Windermere, Ambleside and District AA is one of the first angling clubs in the country to roll out the new Level One Coaching Certificate with 16 applicants starting the course recently in Kendal, Cumbria.

The new course which has been developed in partnership between the NFA, Salmon & Trout Association and The National Federation of Sea Anglers is a major advance in opening the sport up to more young people and developing the infrastructure of angling.

Windermere, Ambleside and District AA are using the Level One Coaching course to assist in the development of their South Cumbria Kingfishers angling participation project which ultimately aims to promote the sport to a new band of youngsters. The club were able to access grants to cover the whole costs of the course through Awards for All and the Every Child Matters – Local Network Fund.

Julian Taylor, NFA Angling Development Officer states “I have been working with this club for over a year now on their forward development plan and assisting them with Clubmark accreditation. They identified that the biggest barrier to their growth was a lack of qualified coaches in the area. Not only to assist with their programme of coaching activities but to also help deliver our new educational course ‘An Introduction to Angling & the Environment’ in the classroom. The course is now high in demand as schools are looking for alternative and original ways to educate children. By engaging with youngsters in these schools they will increase the awareness of their club and coaching programme, bringing more youngsters into our sport.”

The feedback after the first day of the course held at Windermere has been very positive with a number of attendees stating,

Ken Harrison, Level One Candidate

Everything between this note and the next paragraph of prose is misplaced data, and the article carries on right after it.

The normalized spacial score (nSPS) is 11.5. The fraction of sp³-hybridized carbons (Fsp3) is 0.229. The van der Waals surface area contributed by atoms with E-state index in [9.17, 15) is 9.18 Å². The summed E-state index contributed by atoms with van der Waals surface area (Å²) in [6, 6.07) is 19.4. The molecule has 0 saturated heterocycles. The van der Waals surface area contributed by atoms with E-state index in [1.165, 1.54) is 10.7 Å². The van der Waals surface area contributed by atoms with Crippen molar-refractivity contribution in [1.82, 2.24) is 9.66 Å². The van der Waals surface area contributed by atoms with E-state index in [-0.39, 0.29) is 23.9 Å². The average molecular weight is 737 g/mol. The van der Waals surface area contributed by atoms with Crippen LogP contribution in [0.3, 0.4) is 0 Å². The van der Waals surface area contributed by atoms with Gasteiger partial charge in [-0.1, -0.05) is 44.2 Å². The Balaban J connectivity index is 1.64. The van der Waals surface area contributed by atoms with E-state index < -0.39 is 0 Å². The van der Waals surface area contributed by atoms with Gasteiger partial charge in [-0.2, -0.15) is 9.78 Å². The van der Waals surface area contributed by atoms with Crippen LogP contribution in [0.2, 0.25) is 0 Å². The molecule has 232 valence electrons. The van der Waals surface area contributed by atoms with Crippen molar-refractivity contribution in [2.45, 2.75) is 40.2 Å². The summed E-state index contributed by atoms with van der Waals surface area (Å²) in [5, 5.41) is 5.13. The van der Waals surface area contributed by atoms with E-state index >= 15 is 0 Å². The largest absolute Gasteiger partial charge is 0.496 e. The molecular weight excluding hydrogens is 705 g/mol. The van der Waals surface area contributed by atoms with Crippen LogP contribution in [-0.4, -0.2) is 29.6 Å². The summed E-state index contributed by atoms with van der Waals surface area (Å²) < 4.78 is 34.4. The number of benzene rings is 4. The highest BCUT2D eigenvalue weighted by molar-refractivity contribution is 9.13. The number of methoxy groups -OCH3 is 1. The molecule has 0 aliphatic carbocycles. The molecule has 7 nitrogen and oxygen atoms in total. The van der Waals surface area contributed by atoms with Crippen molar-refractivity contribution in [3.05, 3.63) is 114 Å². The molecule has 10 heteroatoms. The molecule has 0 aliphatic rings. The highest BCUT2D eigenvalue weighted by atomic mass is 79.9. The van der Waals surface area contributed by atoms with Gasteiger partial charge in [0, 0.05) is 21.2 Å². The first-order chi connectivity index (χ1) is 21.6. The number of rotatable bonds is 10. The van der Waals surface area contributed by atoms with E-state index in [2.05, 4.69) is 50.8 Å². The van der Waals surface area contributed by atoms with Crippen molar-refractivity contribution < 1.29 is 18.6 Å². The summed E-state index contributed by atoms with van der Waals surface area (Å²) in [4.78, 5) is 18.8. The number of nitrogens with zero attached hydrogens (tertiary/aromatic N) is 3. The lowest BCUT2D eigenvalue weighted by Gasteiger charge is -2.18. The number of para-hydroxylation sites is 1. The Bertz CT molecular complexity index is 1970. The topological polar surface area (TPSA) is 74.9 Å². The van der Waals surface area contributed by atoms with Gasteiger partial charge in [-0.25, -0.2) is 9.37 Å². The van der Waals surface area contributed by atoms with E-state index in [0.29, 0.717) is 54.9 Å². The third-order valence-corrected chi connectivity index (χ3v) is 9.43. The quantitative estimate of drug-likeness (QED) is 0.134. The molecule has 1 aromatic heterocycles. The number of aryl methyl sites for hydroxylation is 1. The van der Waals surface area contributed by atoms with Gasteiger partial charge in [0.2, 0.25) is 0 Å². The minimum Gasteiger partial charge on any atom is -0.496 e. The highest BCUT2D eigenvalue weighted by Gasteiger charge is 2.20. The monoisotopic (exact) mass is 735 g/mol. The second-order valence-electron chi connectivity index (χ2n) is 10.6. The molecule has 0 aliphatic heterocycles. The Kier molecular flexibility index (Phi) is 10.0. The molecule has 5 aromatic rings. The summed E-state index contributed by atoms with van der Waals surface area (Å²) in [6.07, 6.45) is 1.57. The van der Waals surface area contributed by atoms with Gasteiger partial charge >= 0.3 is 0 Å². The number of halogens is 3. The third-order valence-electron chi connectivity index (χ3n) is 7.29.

“I thought I’d struggle with the paperwork, it’s a long time since I was at school, but in fact it was all straightforward and easy to follow.
 
Christine Lowe, Level One Candidate
“I liked the approach and the emphasis on keeping things short and simple. There were lots of useful tips to help with your coaching and I’m looking forward to putting them into practice.”
 
Bob Carlson, Level One Candidate
“I’ve done a fair bit of coaching over the years but was increasingly aware that I should really have some form of qualification – and in particular a better understanding of child protection issues.”
 
Dave Helm, Level One Candidate
“A lot of the course content you already know – but the format and actually talking it through starts to put it all into context.”

They are one of the first clubs to put candidates through the course. The NFA will be running further courses around the country in the coming months. The course is available to anyone who has an interest in angling and has a very basic understanding of the techniques involved with the sport. Anyone interested in learning to coach angling can find further details of the coaching course & application form available for download from the coaches section of the NFA website: www.nfadirect.com.

Level One Coaching